Travelling with & Wearing Contact Lenses On Holiday
When leaving for a trip, everyone has their own way of making sure they remember everything they need.
Unfortunately, no system is perfect, and something always manages to get forgotten. One of the things people could probably put more thought into is their contact lenses and all of the things that go along with them.
First, you'll need to remember to bring the lenses, but that's easy to remember. Then you'll need all of the fluids and accessories, too. Maybe a few other extras that you use on a regular basis. But what if there's more? Are you going to be able to get what you need where you're going? It's best to make sure you plan for everything before you step out your front door.
Items To Bring With You
There are lots of items to bring with you in regards to your contact lenses, and some are less obvious than others. For instance, you'll be hard pressed to forget your contacts lenses if you're already accustomed to wearing them every day. But what happens when you go to take them out that night in the hotel room, and realize you've forgotten your case? Use the list below to make sure you've brought along everything you need for your time away.
- Several sets of contact lenses, with up to date prescriptions.
- A storage case for when you take them out.
- Storage and cleaning solutions.
- A copy of your contact lens prescription, in case you need to buy more.
- A back up set of eye glasses.
Plan ahead for Activities
A common mistake that people make when packing for a trip is to think about what they use during their normal routing, and bring along all the things they need on a daily basis. The trouble with that kind of planning is that trips abroad are anything but routine. There are plenty of challenges and obstacles you're likely to face on your journey that rarely occur back home. Below are some tips on ways to prepare for your trip.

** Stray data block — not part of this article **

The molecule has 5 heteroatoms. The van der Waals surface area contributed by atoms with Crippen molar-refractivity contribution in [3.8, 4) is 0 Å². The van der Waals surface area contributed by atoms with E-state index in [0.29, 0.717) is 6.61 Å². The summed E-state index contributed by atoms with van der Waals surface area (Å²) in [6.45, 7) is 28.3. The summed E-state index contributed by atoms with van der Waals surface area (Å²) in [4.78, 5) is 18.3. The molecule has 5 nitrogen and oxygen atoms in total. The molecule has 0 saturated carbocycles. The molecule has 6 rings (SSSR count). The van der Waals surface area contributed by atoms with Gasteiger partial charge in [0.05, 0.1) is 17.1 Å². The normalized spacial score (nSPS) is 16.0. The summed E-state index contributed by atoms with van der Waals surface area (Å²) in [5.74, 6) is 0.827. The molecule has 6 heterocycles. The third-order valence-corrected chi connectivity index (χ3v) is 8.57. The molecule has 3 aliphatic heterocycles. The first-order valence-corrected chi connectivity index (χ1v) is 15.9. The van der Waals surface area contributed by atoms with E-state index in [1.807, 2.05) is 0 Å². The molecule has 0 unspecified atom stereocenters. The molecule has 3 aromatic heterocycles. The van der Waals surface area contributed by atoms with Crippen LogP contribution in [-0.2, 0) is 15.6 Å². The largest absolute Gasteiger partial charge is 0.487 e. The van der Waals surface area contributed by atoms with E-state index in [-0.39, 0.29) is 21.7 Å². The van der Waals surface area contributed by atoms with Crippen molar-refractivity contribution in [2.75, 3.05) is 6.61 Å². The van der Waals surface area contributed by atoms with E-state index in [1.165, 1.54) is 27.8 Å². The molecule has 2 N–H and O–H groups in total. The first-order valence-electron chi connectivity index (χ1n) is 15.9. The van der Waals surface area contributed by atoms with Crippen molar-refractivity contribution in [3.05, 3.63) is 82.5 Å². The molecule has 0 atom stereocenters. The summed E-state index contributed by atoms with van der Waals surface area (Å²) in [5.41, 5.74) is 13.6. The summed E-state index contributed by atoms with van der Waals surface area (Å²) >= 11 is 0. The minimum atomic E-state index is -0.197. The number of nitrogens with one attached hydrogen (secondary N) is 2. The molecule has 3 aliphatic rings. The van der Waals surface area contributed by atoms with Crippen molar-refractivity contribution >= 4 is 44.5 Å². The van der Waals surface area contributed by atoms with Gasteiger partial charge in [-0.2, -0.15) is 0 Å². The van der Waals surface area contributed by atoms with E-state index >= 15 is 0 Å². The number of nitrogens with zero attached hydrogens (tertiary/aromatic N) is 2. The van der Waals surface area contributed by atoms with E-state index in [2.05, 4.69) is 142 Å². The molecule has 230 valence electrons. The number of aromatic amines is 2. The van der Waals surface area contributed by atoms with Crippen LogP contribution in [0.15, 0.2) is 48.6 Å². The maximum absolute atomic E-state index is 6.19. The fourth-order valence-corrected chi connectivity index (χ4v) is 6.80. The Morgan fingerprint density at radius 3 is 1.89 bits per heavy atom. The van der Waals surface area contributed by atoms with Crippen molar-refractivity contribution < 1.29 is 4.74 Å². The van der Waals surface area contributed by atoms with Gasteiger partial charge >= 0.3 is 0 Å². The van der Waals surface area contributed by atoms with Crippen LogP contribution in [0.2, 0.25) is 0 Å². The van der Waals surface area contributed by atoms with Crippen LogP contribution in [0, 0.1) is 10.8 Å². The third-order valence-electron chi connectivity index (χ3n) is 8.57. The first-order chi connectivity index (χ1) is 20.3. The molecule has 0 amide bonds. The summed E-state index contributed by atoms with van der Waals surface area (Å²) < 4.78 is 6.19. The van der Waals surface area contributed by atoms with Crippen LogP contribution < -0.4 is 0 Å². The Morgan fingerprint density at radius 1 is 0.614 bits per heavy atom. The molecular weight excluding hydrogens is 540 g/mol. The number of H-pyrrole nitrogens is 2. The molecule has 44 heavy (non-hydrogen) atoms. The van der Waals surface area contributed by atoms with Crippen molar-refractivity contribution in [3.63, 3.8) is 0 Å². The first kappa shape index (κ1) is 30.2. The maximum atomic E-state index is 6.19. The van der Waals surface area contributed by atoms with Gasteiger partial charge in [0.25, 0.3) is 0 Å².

- Don't pack all of your contact lenses in one bag. In the even that your luggage gets lost, you'll be glad that you still have some left.
- The climate control inside an airplane can cause dry eyes, and the same goes for different climates and weather than what you're normally used to at home. Be sure to bring along wetting eye drops to keep your eyes healthy and moist.
- Pools, hot tubs, water parks, and any other place that you might get wet can pose a serious health risk if you get water in your eyes. It's important that you take your lenses out before swimming or getting wet, and change you lenses out once you're back on dry land.
- New places often go hand in hand with new germs. Wash your hands regularly to make sure than none of those germs end up in your eyes, and cause an infection. If you can, use bottled water to do so, as tap water isn't always as clean as you would like it to be.
- If you plan to enjoy any type of sport or activity while on holiday, be prepared for minor accidents which may cause you to lose a contact lens. Keeping a spare lens close by can save you a lot of trouble. You don't want to lose part of your day because you left all of your spare lenses back in the hotel room.
- Plan ahead and look for eye car practitioners and opticians local to your destination. In the event that you need to purchase contact lenses, or have some other type of sudden emergency, you'll be glad that you've done your research ahead of time.
- An extra set of glasses will come in handy if you experience any allergic reactions or dry eye. Different areas have different pollens and allergens in the air which can irritate your eyes.
Will you be flying?
Be sure to visit this page: hand luggage restrictions at UK airports. Different airports outside of the EU have different regulations, so be sure to check with their websites for your return trip.
As for contact lens liquid:
- Containers must be 100ml or less.
- Containers must go into a resalable, transparent bag which holds no more than 1 litre.
- You may have 1 plastic bag per person and it must be shown to security.
- Squeeze partially used bottles before flying. Removing the excess air will decrease chances of leakage due to cabin pressure.
- Do not transfer lens solution liquid into smaller containers, buy a travel pack.
- For daily lenses, consider using a convenient daily lens storage case that can hold a few pairs in your hand luggage, in case you need to swap them out after a sleep.
Author: John Dreyer Optometrist Bsc(Hons), MCOPTOM, DipCLP
Created: 30 Aug 2016, Last modified: 26 Mar 2020